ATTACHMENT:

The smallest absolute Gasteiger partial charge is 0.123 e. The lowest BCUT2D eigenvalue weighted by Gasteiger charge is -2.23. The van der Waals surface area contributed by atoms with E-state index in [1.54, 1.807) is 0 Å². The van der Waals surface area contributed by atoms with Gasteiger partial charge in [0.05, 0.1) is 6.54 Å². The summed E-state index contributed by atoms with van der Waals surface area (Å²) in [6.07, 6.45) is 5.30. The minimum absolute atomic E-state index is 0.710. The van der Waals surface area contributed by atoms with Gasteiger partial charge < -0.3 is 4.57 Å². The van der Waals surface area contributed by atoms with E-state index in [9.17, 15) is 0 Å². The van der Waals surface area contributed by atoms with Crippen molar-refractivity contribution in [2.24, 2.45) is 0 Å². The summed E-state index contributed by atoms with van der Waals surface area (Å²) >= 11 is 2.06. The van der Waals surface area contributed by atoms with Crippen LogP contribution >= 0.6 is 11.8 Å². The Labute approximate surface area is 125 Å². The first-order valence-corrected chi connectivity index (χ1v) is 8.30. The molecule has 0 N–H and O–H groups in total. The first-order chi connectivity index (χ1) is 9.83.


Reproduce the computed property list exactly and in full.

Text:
The smallest absolute Gasteiger partial charge is 0.123 e. The lowest BCUT2D eigenvalue weighted by Gasteiger charge is -2.23. The van der Waals surface area contributed by atoms with E-state index in [1.54, 1.807) is 0 Å². The van der Waals surface area contributed by atoms with Gasteiger partial charge in [0.05, 0.1) is 6.54 Å². The summed E-state index contributed by atoms with van der Waals surface area (Å²) in [6.07, 6.45) is 5.30. The minimum absolute atomic E-state index is 0.710. The van der Waals surface area contributed by atoms with Gasteiger partial charge < -0.3 is 4.57 Å². The van der Waals surface area contributed by atoms with E-state index in [9.17, 15) is 0 Å². The van der Waals surface area contributed by atoms with Crippen molar-refractivity contribution in [2.24, 2.45) is 0 Å². The summed E-state index contributed by atoms with van der Waals surface area (Å²) >= 11 is 2.06. The van der Waals surface area contributed by atoms with Crippen LogP contribution >= 0.6 is 11.8 Å². The Labute approximate surface area is 125 Å². The first-order valence-corrected chi connectivity index (χ1v) is 8.30. The molecule has 0 N–H and O–H groups in total. The first-order chi connectivity index (χ1) is 9.83.